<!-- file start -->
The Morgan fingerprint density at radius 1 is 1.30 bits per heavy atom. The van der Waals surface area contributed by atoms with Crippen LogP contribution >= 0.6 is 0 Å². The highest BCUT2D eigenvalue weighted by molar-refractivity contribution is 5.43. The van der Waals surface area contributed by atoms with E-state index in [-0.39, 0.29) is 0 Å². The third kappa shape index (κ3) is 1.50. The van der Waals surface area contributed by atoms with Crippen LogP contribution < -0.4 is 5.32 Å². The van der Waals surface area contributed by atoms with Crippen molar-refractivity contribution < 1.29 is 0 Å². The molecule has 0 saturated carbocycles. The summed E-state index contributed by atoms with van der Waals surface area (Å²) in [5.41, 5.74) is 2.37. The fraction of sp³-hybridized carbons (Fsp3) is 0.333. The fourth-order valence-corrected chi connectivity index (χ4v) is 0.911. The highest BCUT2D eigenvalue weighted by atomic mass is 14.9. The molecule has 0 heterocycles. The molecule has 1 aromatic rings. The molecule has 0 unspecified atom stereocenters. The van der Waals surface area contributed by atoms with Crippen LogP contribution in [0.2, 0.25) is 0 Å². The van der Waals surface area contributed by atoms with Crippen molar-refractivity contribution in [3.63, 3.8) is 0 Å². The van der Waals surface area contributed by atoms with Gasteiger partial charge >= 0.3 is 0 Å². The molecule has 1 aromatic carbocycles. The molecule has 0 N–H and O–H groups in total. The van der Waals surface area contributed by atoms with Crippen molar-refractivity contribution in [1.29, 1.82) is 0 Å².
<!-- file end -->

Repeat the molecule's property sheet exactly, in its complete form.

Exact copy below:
The Morgan fingerprint density at radius 1 is 1.30 bits per heavy atom. The van der Waals surface area contributed by atoms with Crippen LogP contribution >= 0.6 is 0 Å². The highest BCUT2D eigenvalue weighted by molar-refractivity contribution is 5.43. The van der Waals surface area contributed by atoms with E-state index in [-0.39, 0.29) is 0 Å². The third kappa shape index (κ3) is 1.50. The van der Waals surface area contributed by atoms with Crippen LogP contribution < -0.4 is 5.32 Å². The van der Waals surface area contributed by atoms with Crippen molar-refractivity contribution < 1.29 is 0 Å². The molecule has 0 saturated carbocycles. The summed E-state index contributed by atoms with van der Waals surface area (Å²) in [5.41, 5.74) is 2.37. The fraction of sp³-hybridized carbons (Fsp3) is 0.333. The fourth-order valence-corrected chi connectivity index (χ4v) is 0.911. The highest BCUT2D eigenvalue weighted by atomic mass is 14.9. The molecule has 0 heterocycles. The molecule has 1 aromatic rings. The molecule has 0 unspecified atom stereocenters. The van der Waals surface area contributed by atoms with Crippen LogP contribution in [0.2, 0.25) is 0 Å². The van der Waals surface area contributed by atoms with Crippen molar-refractivity contribution in [3.63, 3.8) is 0 Å². The van der Waals surface area contributed by atoms with Gasteiger partial charge >= 0.3 is 0 Å². The molecule has 1 aromatic carbocycles. The molecule has 0 N–H and O–H groups in total. The van der Waals surface area contributed by atoms with Crippen molar-refractivity contribution in [1.29, 1.82) is 0 Å².